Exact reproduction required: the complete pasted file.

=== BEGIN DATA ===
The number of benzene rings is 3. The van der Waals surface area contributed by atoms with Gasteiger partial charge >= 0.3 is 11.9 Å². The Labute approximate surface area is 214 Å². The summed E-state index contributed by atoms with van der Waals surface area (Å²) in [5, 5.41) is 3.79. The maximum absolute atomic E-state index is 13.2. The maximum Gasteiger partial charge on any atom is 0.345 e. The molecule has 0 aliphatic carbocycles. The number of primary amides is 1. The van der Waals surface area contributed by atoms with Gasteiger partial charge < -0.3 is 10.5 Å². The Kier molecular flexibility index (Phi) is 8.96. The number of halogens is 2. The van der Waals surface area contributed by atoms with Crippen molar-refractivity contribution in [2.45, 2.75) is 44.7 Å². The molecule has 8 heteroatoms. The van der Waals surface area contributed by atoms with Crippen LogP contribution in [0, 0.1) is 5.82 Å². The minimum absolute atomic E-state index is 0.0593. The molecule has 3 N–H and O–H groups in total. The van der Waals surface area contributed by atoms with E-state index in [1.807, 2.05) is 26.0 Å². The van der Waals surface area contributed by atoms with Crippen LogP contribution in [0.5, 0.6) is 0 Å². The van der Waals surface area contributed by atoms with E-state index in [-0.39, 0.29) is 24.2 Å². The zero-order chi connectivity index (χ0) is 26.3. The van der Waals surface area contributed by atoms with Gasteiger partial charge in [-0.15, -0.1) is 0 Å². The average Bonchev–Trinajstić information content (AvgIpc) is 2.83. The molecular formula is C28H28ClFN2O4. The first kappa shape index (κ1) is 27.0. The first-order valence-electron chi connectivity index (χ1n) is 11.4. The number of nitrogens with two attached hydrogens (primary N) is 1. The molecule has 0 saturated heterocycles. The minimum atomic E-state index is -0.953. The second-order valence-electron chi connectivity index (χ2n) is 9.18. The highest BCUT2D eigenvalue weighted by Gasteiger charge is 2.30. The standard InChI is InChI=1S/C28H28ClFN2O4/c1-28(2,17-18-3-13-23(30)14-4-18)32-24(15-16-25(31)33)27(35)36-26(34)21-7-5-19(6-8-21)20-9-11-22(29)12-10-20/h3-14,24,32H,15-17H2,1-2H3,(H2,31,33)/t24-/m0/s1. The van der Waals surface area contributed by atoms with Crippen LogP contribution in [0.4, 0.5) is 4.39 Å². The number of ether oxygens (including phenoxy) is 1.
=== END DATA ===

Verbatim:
The number of benzene rings is 3. The van der Waals surface area contributed by atoms with Gasteiger partial charge >= 0.3 is 11.9 Å². The Labute approximate surface area is 214 Å². The summed E-state index contributed by atoms with van der Waals surface area (Å²) in [5, 5.41) is 3.79. The maximum absolute atomic E-state index is 13.2. The maximum Gasteiger partial charge on any atom is 0.345 e. The molecule has 0 aliphatic carbocycles. The number of primary amides is 1. The van der Waals surface area contributed by atoms with Gasteiger partial charge < -0.3 is 10.5 Å². The Kier molecular flexibility index (Phi) is 8.96. The number of halogens is 2. The van der Waals surface area contributed by atoms with Crippen molar-refractivity contribution in [2.45, 2.75) is 44.7 Å². The molecule has 8 heteroatoms. The van der Waals surface area contributed by atoms with Crippen LogP contribution in [0, 0.1) is 5.82 Å². The minimum absolute atomic E-state index is 0.0593. The molecule has 3 N–H and O–H groups in total. The van der Waals surface area contributed by atoms with E-state index in [1.807, 2.05) is 26.0 Å². The van der Waals surface area contributed by atoms with Crippen LogP contribution in [0.5, 0.6) is 0 Å². The van der Waals surface area contributed by atoms with E-state index in [-0.39, 0.29) is 24.2 Å². The zero-order chi connectivity index (χ0) is 26.3. The van der Waals surface area contributed by atoms with Gasteiger partial charge in [-0.15, -0.1) is 0 Å². The average Bonchev–Trinajstić information content (AvgIpc) is 2.83. The molecular formula is C28H28ClFN2O4. The first kappa shape index (κ1) is 27.0. The first-order valence-electron chi connectivity index (χ1n) is 11.4. The number of nitrogens with two attached hydrogens (primary N) is 1. The molecule has 0 saturated heterocycles. The minimum atomic E-state index is -0.953. The second-order valence-electron chi connectivity index (χ2n) is 9.18. The highest BCUT2D eigenvalue weighted by Gasteiger charge is 2.30. The standard InChI is InChI=1S/C28H28ClFN2O4/c1-28(2,17-18-3-13-23(30)14-4-18)32-24(15-16-25(31)33)27(35)36-26(34)21-7-5-19(6-8-21)20-9-11-22(29)12-10-20/h3-14,24,32H,15-17H2,1-2H3,(H2,31,33)/t24-/m0/s1. The van der Waals surface area contributed by atoms with Crippen LogP contribution in [0.4, 0.5) is 4.39 Å². The number of ether oxygens (including phenoxy) is 1.